Medvedev returns favour and nominates Putin as Russia PM

By bne IntelliNews December 11, 2007

Ben Aris in Berlin -

Presidential candidate Dmitry Medvedev has asked President Vladimir Putin to head up the Russian government as prime minister after the presidential elections in March, newswires are reporting. This comes as no surprise, as bne has been anticipating this option for several weeks now as the most attractive on offer for Putin to remain as a key player after he leaves office next year.

The key to making this option work was for the pro-Kremlin party United Russia to win a constitutional majority in the Duma elections on December 2. Chris Weafer, strategist at UralSib, summed up the first part of the operation as "job done" after United Russia won 315 seats out of the 450. It's now a highly disciplined party that will be an effective political tool in the hands of the new prime minister and the head of the party (a job Putin has so far not mentioned taking).

The second phase of "operation succession" that saw Medvedev named on December 10 as United Russia's - and Putin's - chosen candidate for the presidential elections went smoothly. Indeed, there is a definite sense of the events over the last two weeks being carefully stage-managed.

The consensus emerging on Medvedev's "appointment" as president is that "his main strength is his weakness." Like former economics minister German Gref, Medvedev draws most of his political clout from his personal association with Putin. He has not joined the Kremlin clique with ties to the security services, the Siloviki, nor does he have any government body of his own to control other than his nominal chairmanship of Gazprom, which is under the control of Alexei Miller - another Putin loyalist. Both Miller and Medvedev worked with Putin when they were all on the Foreign Economic Relations Committee together in the Anatoly Sobchak mayor's office in St Petersburg in the 1990s.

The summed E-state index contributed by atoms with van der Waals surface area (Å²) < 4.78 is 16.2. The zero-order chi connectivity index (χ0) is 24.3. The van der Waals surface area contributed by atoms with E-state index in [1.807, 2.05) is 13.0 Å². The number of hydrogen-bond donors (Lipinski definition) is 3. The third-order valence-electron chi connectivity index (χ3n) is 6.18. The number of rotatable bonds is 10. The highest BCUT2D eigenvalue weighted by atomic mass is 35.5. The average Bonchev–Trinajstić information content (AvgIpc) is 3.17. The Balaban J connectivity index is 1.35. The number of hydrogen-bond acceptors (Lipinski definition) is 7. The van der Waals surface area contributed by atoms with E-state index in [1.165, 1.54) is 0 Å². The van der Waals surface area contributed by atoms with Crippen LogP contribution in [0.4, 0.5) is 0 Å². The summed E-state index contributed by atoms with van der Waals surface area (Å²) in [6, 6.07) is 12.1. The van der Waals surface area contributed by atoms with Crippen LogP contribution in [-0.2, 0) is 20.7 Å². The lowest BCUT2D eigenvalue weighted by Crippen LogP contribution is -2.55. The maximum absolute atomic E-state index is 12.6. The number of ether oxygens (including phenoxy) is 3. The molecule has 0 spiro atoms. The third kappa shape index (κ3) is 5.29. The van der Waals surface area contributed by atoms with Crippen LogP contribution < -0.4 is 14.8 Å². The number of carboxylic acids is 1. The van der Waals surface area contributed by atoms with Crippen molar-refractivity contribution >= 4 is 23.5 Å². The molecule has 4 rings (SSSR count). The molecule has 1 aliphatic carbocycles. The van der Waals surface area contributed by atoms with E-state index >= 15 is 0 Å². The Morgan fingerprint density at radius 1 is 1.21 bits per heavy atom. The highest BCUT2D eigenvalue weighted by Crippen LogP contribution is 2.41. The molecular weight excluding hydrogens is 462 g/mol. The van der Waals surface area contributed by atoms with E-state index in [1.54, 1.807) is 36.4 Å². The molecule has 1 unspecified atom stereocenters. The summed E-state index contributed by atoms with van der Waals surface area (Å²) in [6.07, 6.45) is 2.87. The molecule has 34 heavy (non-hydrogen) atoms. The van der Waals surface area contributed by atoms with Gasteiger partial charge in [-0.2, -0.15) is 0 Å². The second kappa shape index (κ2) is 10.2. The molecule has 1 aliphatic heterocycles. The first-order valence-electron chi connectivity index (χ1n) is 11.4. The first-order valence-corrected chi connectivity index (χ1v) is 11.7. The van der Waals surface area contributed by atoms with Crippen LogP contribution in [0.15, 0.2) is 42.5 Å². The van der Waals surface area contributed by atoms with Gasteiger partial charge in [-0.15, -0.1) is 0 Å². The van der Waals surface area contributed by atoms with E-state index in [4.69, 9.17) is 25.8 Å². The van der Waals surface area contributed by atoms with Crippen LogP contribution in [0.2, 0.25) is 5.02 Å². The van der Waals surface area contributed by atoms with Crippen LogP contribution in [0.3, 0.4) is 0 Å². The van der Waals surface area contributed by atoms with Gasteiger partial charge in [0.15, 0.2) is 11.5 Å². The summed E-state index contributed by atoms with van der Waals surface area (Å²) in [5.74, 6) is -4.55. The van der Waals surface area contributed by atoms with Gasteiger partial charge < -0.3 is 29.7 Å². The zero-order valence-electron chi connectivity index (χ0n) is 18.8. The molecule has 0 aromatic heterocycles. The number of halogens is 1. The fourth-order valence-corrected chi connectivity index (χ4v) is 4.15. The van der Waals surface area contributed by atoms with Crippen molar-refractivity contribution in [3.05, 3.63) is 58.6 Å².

On the other hand, the other top contender for the job, First Deputy Prime Minister Sergei Ivanov, has a strong independent powerbase in the form of his close ties to the military and would be in a good position to mount a challenge to Putin from the president's office if he chose to do so.

Even so, both Medvedev and Ivanov (who was also on the Foreign Economic Relations Committee) are Putin allies and neither should be expected to challenge Putin. And that is the point. This whole deal depends on the elite - these three men - trusting each other and buying into the "Putin Programme" of continued economic growth and reform, albeit led very firmly by the state.

A vote for business

Investors have largely welcomed the nomination of Medvedev who is seen as the best possible option for business from the leading contenders. He represents continuity for the current reform programme. They will also likely applaud the choice of Putin as PM, though the RTS index made most of the political news gains from the Medvedev announcement and has so far not reacted to the PM news.

One new element Medvedev will probably introduce as president - and he was already suggesting this on December 11 - is that the Kremlin will finally start the administrative and social reforms it has put off for so long. The one attempt the Kremlin made at social reform - nixing pensioners free bus passes in the winter of 2005 - went disastrously wrong with the outbreak of extremely embarrassing demonstrations by old ladies. The Kremlin has since backed off from trying anything of the sort again until the elections are passed.